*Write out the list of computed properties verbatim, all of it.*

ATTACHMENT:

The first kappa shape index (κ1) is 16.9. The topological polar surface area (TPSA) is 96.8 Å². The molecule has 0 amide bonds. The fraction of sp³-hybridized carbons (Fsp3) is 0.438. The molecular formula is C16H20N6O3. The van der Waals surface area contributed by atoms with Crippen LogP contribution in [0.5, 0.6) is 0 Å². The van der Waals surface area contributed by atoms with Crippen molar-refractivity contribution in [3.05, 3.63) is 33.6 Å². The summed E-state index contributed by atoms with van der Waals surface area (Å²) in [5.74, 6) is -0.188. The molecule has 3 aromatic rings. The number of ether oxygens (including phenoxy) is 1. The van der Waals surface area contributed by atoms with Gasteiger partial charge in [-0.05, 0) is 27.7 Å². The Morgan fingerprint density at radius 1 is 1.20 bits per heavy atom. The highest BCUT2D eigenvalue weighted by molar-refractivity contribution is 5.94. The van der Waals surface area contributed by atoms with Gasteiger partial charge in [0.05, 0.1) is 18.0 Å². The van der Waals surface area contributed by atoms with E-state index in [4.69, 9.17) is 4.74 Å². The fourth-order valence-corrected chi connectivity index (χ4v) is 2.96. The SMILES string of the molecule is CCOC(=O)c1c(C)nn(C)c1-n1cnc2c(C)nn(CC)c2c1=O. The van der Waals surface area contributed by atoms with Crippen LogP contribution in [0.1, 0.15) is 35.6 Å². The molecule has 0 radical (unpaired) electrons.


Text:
The first kappa shape index (κ1) is 16.9. The topological polar surface area (TPSA) is 96.8 Å². The molecule has 0 amide bonds. The fraction of sp³-hybridized carbons (Fsp3) is 0.438. The molecular formula is C16H20N6O3. The van der Waals surface area contributed by atoms with Crippen LogP contribution in [0.5, 0.6) is 0 Å². The van der Waals surface area contributed by atoms with Crippen molar-refractivity contribution in [3.05, 3.63) is 33.6 Å². The summed E-state index contributed by atoms with van der Waals surface area (Å²) in [5.74, 6) is -0.188. The molecule has 3 aromatic rings. The number of ether oxygens (including phenoxy) is 1. The van der Waals surface area contributed by atoms with Gasteiger partial charge in [-0.05, 0) is 27.7 Å². The Morgan fingerprint density at radius 1 is 1.20 bits per heavy atom. The highest BCUT2D eigenvalue weighted by molar-refractivity contribution is 5.94. The van der Waals surface area contributed by atoms with Gasteiger partial charge in [0.05, 0.1) is 18.0 Å². The van der Waals surface area contributed by atoms with E-state index in [4.69, 9.17) is 4.74 Å². The fourth-order valence-corrected chi connectivity index (χ4v) is 2.96. The SMILES string of the molecule is CCOC(=O)c1c(C)nn(C)c1-n1cnc2c(C)nn(CC)c2c1=O. The van der Waals surface area contributed by atoms with Crippen LogP contribution in [0.1, 0.15) is 35.6 Å². The molecule has 0 radical (unpaired) electrons.